Recapture Your Youth Through Travel Writing
Think it’s too late to make your entire living as a travel writer, hopping around the globe on someone else’s dime, having fun and living life on your terms?
Roy Stevenson didn’t think it was too late. When he first came to The Ultimate Travel Writer’s Workshop back in 2007, he had never written a travel article in his life.
Within a month of the workshop, he had a dozen stories published. Now, that number has grown into the hundreds… and he hasn’t looked back, since.
Today, Roy is a full-time travel writer, taking adventures like the one he shares with us, below.
He’s proof that it’s never too late… because travel writing keeps you young. And, if you want the best “job” in the world… all you need to do is go out and get it.
Editorial Manager, Great Escape Publishing
Creator, Breakfast Stock Club
STAYING YOUNG THROUGH TRAVEL WRITING
By freelance travel writer Roy Stevenson in Seattle, Washington
Sometimes on press trips, travel writers get the chance to let their hair down and relive their youth.
My recent five-day press trip to the Mardi Gras at Lake Charles, Louisiana, was one such memorable event — that rare convergence of great traveling companions (in this case, an eclectic assortment of nine other travel writers from around the United States) and an entertaining event that absolutely lends itself to having a whale of a time.
Living in rainy Seattle, I’d sell my soul to get some winter sunshine, so when I was lucky enough to be invited by the Lake Charles Convention & Visitors Bureau to cover its mid-February Mardi Gras, I jumped at the chance.
And, this medium-sized town of 72,000 people laid it on for us.
Almost straight off the plane, our group attended the Krewe of Illusions Ball — in tuxedos and floor-length dresses, no less — an over-the-top extravaganza of short song and dance acts by entertainers in bizarre glittering costumes.
A couple of nights later, as guests of honor at the Royal Gala, we visited the Krewes backstage as they changed into their outrageous and lavish costumes — then watched them parade down the aisle under the spotlights like a tribe of overdressed Cinderellas.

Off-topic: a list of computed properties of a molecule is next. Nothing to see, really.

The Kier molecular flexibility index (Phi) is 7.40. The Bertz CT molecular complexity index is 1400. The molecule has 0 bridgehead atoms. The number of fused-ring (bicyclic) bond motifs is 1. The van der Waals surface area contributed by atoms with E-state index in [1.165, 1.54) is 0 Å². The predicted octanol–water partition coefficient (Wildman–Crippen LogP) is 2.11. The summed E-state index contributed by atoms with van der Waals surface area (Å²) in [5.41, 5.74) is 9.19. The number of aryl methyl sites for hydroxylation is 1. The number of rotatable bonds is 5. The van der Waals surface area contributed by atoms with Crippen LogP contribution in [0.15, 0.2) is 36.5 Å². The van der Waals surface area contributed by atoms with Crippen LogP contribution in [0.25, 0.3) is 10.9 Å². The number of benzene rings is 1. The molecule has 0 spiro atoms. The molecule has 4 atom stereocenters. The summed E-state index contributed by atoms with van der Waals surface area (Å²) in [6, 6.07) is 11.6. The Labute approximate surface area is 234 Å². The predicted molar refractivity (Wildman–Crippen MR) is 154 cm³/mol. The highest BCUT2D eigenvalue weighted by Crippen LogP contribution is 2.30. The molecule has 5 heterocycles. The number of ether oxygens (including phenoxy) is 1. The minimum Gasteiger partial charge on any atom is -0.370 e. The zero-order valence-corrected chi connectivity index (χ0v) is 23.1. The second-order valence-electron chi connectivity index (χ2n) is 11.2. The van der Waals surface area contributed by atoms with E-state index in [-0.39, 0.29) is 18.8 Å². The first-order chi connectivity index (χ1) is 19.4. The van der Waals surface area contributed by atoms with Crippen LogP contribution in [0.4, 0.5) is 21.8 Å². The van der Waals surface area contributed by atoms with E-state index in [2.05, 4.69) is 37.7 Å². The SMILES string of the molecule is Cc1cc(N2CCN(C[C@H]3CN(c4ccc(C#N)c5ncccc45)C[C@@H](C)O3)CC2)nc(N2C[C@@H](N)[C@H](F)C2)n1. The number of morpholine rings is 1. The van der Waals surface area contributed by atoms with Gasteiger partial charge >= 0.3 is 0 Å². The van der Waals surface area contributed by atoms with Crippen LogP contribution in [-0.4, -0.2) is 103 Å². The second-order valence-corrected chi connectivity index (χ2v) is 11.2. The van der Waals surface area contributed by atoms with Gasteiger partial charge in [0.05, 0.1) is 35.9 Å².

By day, we donned our aprons and decorated large round King Cakes that resemble enormous donuts, with icing so sweet that our teeth sang for hours afterward.
In the Children’s Parade, we stood on a huge parade float with a green 30-foot long alligator decorating its sides. Part of the magic — as we threw countless strings of shiny colored beads to kids and adults when they yelled, “Hey mister, throw me something” — was making that eye-to-eye connection as they caught our beads and doubloons.
We gazed like open-mouthed little children at the eye-catching costumes, resplendent with multi-colored feathers, glittering sequins, and towering back pieces, in the Mardi Gras Museum of Imperial Calcasieu. Next door, in a concert hall, we learned Zydeco steps with dance instructor Harold Guillory, calling out to us, “It’s all in the hips, baby.”
Giggling like infants, we compared tacky masks, hats, and party paraphernalia as we shopped for Mardi Gras regalia at The Party Time Store. By this time, we were definitely in the Mardi Gras spirit! If I’d felt any younger, they would have had to enroll me in elementary school.
On Fat Tuesday, Mardi Gras morning, we attended the Iowa Chicken Run, a parade through the streets of the small rural town of Iowa (Louisiana, that is).
Sitting on an open truck bed on rickety fold-down seats, we would periodically leap off the back to chase a terrified chicken down the streets, across porches, and under houses, laughing hysterically at the absurdity of it all.
Such is the life of a travel writer — or at least one of those press trips to be remembered for many years.
When I meet some of my fellow writers from this trip on future tours, we’ll knowingly smile at each other, and it’ll only take a question like, “Remember when Cory caught the chicken in that parade?” to open the floodgates of memories and good times.
And so it continues from one press trip to the next… living life as a travel writer, feeling ever so young and full of life.
[About the Author: Roy Stevenson started freelance writing after attending the Ultimate Travel Writer’s Workshop in September 2007. Since then, he’s had over 770 articles published in more than 160 publications — many of which are online. He writes on military history and vehicles, history, travel and culture, communications, running, fitness and health, and also does sports and film festival reviews.
Roy is the perfect example of going out there and just doing it.
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